Wells Fargo (WFC) stock was rising slightly on Friday despite a mixed earnings release marred by deposit losses.
Wells Fargo shares were up 0.52% to $51.73 as of 1:10 p.m. ET.
The 166-year-old, San Francisco-based banking giant reported revenue of $21.94 billion, which barely edged FactSet analyst consensus of $21.84 billion. Earnings per share were a disappointing $1.13 against a consensus of $1.19.
The miss was partly driven by a significant drop in deposits that was one effect of a number of scandals at the bank in recent years that included creating fake banking accounts.
The issue was exacerbated by the success of competitors like JPMorgan Chase (JPM) , which reported record deposit growth.
"Average deposits declined $40 billion from a year-ago reflecting lower Wholesale Banking deposits including the actions taken in the first half of the year to manage to the asset gap, as well as lower Wealth and Investment Management deposits as customers allocated more cash to higher-rate alternatives," CFO John Shrewsberry said.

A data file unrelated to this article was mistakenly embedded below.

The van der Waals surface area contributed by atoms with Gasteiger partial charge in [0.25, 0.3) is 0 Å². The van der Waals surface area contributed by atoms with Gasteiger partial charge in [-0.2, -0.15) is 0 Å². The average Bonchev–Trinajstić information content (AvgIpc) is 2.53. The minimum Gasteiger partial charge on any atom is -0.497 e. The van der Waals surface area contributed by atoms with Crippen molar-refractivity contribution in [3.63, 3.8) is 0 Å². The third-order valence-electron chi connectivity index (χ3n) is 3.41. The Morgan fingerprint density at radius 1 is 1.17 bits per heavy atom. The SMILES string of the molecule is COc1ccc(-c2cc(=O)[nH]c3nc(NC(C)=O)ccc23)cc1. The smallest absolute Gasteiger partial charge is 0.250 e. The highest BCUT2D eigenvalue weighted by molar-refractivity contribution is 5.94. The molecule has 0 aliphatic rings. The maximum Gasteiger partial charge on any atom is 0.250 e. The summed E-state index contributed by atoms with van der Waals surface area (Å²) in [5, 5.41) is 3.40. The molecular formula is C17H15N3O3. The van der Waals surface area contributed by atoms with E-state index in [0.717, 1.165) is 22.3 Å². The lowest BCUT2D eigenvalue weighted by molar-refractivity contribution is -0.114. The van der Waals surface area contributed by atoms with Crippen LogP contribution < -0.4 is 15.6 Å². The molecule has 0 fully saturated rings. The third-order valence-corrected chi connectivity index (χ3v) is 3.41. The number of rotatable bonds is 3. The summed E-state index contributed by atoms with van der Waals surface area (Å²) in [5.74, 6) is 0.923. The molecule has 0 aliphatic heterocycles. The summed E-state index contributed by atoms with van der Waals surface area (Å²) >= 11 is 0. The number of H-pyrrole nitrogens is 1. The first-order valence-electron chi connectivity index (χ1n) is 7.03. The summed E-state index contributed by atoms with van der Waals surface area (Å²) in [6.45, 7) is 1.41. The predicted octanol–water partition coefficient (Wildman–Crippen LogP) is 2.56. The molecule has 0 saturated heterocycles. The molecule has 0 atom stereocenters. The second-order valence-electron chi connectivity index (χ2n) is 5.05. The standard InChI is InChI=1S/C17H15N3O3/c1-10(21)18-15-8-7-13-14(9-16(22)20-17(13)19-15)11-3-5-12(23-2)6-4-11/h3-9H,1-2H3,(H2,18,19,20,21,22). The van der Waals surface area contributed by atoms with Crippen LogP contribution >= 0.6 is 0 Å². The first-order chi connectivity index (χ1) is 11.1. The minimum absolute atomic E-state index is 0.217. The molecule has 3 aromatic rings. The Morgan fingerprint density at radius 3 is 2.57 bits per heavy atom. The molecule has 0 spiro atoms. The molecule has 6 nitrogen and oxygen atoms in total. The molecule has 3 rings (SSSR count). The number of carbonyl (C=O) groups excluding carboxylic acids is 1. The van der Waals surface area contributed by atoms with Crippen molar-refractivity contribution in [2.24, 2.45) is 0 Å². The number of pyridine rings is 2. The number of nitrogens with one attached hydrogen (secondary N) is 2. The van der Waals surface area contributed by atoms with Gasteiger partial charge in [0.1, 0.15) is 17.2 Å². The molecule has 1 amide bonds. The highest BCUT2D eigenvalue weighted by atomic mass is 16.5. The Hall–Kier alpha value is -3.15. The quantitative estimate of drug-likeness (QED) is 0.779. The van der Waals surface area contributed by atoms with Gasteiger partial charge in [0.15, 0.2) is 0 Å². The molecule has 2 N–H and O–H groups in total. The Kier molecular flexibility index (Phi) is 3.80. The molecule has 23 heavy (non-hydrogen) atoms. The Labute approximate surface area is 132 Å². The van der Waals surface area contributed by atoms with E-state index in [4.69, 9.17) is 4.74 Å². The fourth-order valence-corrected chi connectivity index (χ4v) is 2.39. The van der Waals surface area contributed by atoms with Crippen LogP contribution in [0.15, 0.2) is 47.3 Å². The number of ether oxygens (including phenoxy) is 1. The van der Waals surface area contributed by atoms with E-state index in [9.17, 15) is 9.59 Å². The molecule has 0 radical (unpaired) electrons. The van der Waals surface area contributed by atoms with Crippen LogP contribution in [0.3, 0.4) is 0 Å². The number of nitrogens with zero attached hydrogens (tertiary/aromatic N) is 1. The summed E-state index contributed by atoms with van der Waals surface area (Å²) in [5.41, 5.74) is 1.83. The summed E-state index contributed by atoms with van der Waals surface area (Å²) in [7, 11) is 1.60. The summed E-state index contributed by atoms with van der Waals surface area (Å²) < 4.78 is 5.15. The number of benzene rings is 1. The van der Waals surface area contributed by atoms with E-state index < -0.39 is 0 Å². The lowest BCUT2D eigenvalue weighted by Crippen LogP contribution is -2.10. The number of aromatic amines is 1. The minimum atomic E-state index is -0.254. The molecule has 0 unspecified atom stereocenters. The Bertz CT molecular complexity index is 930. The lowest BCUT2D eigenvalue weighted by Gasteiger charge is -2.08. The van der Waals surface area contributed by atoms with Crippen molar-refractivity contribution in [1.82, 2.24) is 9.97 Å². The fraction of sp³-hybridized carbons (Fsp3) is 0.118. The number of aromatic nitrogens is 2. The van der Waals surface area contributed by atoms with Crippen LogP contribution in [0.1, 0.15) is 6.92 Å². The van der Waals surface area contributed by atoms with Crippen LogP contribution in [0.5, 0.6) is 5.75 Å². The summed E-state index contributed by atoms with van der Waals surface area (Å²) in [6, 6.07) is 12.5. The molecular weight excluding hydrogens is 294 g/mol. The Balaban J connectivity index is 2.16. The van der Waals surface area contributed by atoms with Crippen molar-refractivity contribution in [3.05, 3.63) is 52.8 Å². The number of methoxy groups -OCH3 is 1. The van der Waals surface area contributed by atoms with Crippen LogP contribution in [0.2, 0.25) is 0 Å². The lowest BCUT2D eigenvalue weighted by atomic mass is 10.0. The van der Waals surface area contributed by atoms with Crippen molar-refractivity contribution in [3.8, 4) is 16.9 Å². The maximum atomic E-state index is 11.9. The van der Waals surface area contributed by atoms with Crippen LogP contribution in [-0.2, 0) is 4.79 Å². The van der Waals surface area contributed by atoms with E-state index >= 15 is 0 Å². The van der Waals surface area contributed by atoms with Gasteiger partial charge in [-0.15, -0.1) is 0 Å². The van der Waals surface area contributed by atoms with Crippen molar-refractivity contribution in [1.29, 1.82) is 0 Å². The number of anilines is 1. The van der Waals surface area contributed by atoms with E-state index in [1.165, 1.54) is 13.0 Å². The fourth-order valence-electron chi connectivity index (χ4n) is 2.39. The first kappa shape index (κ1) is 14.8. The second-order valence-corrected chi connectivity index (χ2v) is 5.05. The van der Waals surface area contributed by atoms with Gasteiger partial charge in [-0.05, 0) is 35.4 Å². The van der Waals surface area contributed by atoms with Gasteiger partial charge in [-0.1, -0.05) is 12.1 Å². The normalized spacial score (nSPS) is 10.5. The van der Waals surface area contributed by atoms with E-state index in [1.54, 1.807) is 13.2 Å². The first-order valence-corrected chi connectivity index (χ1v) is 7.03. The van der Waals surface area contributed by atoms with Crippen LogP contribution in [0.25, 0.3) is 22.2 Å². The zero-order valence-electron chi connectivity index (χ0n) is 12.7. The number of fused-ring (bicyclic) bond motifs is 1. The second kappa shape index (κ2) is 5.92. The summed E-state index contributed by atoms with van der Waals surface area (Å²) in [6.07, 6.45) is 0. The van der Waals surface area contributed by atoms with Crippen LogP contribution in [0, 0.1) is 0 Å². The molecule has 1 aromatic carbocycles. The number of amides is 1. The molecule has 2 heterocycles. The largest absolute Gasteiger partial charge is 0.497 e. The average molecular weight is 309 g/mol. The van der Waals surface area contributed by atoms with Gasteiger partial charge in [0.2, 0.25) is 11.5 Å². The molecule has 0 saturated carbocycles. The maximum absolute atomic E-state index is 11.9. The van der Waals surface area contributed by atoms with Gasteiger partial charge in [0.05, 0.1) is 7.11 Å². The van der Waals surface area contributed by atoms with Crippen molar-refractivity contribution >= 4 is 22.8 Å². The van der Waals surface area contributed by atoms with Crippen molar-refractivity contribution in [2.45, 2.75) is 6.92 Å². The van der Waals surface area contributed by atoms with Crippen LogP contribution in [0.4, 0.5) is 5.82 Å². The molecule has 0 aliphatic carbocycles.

The bank is one of the largest U.S. financial institutions with $1.9 trillion in assets and $1.3 trillion in deposits. It is the third-largest bank by deposits in the United States, behind Bank of America (BAC) and JPMorgan.
The Noise is Quieting
While not dismissive of the scandal that has caused the bank to lag its peers, producing a double digit loss in its stock price year-to-date, analysts keyed in on more important factors than deposit losses.
"As can be expected, there was a lot of noise this quarter and deposit balances declined significantly," Piper Jaffray Senior Research Analyst Kevin Barker said. "But operating expenses seem headed in the right direction and net interest margin remained stable."
He issued a neutral rating on the stock, but noted that for a company recovering from multiple scandals, the numbers were certainly not depressing.
"All things considered, we thought the quarter was decent given where (WFC) stands today," he concluded.
Loans Leave A Lot to be Desired
To be sure, scandals over deposits are not the only thing weighing on the company, as its history of fraudulent loans and predatory loans have not helped it keep up with contemporaries either.
"Loans were down 1% year over year," Atlantic Equities analyst John Heagerty wrote in his take on the earnings Friday morning. "The tepid loan growth underlines the fact that WFC will continue to face stronger earnings headwinds than its peers."
He and his team issued a neutral rating with a $60 price target for the stock.